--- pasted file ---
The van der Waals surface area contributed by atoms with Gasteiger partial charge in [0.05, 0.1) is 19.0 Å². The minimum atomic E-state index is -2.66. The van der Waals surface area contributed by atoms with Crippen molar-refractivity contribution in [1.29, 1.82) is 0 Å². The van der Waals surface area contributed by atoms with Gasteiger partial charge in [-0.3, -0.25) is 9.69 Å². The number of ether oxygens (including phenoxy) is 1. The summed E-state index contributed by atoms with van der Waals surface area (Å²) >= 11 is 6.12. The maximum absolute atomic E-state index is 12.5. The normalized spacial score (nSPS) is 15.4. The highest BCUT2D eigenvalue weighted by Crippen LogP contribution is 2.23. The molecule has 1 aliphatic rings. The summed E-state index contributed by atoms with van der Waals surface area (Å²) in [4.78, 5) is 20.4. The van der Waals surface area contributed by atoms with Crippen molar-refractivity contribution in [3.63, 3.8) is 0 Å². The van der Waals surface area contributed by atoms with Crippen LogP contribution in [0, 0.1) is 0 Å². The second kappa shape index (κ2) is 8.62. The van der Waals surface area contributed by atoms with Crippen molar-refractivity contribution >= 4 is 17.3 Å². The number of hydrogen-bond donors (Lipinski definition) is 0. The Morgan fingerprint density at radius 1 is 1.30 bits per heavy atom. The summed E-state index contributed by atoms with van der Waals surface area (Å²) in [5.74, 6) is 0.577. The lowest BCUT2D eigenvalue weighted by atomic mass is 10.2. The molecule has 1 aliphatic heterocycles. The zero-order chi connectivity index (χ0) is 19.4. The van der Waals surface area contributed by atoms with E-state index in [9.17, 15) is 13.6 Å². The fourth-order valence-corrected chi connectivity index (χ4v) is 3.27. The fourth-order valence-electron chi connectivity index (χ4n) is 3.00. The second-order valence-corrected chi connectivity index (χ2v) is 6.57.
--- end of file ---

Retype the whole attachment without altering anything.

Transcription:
The van der Waals surface area contributed by atoms with Gasteiger partial charge in [0.05, 0.1) is 19.0 Å². The minimum atomic E-state index is -2.66. The van der Waals surface area contributed by atoms with Crippen molar-refractivity contribution in [1.29, 1.82) is 0 Å². The van der Waals surface area contributed by atoms with Gasteiger partial charge in [-0.3, -0.25) is 9.69 Å². The number of ether oxygens (including phenoxy) is 1. The summed E-state index contributed by atoms with van der Waals surface area (Å²) >= 11 is 6.12. The maximum absolute atomic E-state index is 12.5. The normalized spacial score (nSPS) is 15.4. The highest BCUT2D eigenvalue weighted by Crippen LogP contribution is 2.23. The molecule has 1 aliphatic rings. The summed E-state index contributed by atoms with van der Waals surface area (Å²) in [4.78, 5) is 20.4. The van der Waals surface area contributed by atoms with Crippen molar-refractivity contribution in [3.63, 3.8) is 0 Å². The van der Waals surface area contributed by atoms with Crippen LogP contribution in [0, 0.1) is 0 Å². The second kappa shape index (κ2) is 8.62. The van der Waals surface area contributed by atoms with Crippen molar-refractivity contribution >= 4 is 17.3 Å². The number of hydrogen-bond donors (Lipinski definition) is 0. The Morgan fingerprint density at radius 1 is 1.30 bits per heavy atom. The summed E-state index contributed by atoms with van der Waals surface area (Å²) in [5.74, 6) is 0.577. The lowest BCUT2D eigenvalue weighted by atomic mass is 10.2. The molecule has 1 aliphatic heterocycles. The zero-order chi connectivity index (χ0) is 19.4. The van der Waals surface area contributed by atoms with E-state index in [9.17, 15) is 13.6 Å². The fourth-order valence-corrected chi connectivity index (χ4v) is 3.27. The fourth-order valence-electron chi connectivity index (χ4n) is 3.00. The second-order valence-corrected chi connectivity index (χ2v) is 6.57.